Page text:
New Zealand’s Pharmacology and Therapeutics Advisory Committee is considering a government-funded human papillomavirus (HPV) vaccination program specifically targeting males aged 11 to 25 who identify as men who have sex with men (MSM).
The vaccine Gardisil is currently available to girls aged 12 to 18 in New Zealand as a means of reducing the risk of cervical cancer associated with HPV, and is included in the regular school-based immunisation schedule. However, MSM are also at risk of HPV-related cancers, including anal and throat cancers, and the vaccine reduces the risk of genital warts in males and females.
The Committee suggested targeting this group due to the huge costs of vaccinating all teenagers, and because young gay men receive no “herd immunity” from contact with HPV-immunised females.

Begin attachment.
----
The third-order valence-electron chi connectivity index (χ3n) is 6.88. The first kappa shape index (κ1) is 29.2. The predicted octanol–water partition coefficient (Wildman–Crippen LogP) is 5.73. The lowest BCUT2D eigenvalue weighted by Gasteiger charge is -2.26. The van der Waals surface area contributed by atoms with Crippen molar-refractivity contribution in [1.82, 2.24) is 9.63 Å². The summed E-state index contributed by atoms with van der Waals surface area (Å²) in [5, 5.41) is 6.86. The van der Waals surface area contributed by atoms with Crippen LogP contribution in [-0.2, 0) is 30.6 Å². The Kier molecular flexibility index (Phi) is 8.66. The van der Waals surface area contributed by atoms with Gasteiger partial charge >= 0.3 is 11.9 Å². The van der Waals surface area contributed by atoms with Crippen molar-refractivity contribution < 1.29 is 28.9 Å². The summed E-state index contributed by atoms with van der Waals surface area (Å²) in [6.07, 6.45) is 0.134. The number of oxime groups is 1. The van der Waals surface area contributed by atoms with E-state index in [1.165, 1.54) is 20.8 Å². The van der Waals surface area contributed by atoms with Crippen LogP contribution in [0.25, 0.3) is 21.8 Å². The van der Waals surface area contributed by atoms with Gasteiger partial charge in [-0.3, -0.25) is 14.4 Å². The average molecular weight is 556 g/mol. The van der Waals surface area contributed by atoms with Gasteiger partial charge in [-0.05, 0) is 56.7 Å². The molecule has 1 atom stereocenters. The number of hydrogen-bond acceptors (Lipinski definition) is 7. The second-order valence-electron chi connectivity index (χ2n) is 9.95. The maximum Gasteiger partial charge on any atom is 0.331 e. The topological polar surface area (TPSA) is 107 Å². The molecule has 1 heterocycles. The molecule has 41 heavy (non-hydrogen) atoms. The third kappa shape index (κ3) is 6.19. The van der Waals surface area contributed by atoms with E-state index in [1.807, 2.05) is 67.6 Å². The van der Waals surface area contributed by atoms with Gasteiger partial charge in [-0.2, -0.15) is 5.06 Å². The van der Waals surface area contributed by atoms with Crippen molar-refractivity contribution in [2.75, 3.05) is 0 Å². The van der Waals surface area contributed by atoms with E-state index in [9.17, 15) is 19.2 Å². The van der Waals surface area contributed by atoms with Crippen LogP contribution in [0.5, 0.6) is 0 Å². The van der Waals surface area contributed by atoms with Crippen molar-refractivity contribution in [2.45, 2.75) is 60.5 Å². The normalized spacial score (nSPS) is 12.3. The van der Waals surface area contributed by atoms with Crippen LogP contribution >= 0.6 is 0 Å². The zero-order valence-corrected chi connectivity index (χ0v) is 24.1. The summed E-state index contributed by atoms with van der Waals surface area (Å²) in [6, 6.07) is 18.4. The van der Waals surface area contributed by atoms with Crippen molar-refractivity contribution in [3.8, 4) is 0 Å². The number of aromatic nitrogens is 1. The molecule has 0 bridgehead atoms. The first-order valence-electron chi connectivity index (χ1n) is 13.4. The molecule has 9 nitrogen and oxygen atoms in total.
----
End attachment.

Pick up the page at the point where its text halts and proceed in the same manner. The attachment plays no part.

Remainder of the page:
Auckland-based queer and trans peer support and advocacy group Rainbow Youth has welcomed the proposal, but joins other experts in calling for caution around a program that could further isolate young queer people. The program would require boys to self-identify and approach vaccination services, a delicate process for young men still understanding their sexuality.
Immunisation Advisory Centre director Dr Nikki Turner said while boys should be vaccinated before they become sexually active, she favours targeting slightly older boys who may be more aware of their sexuality.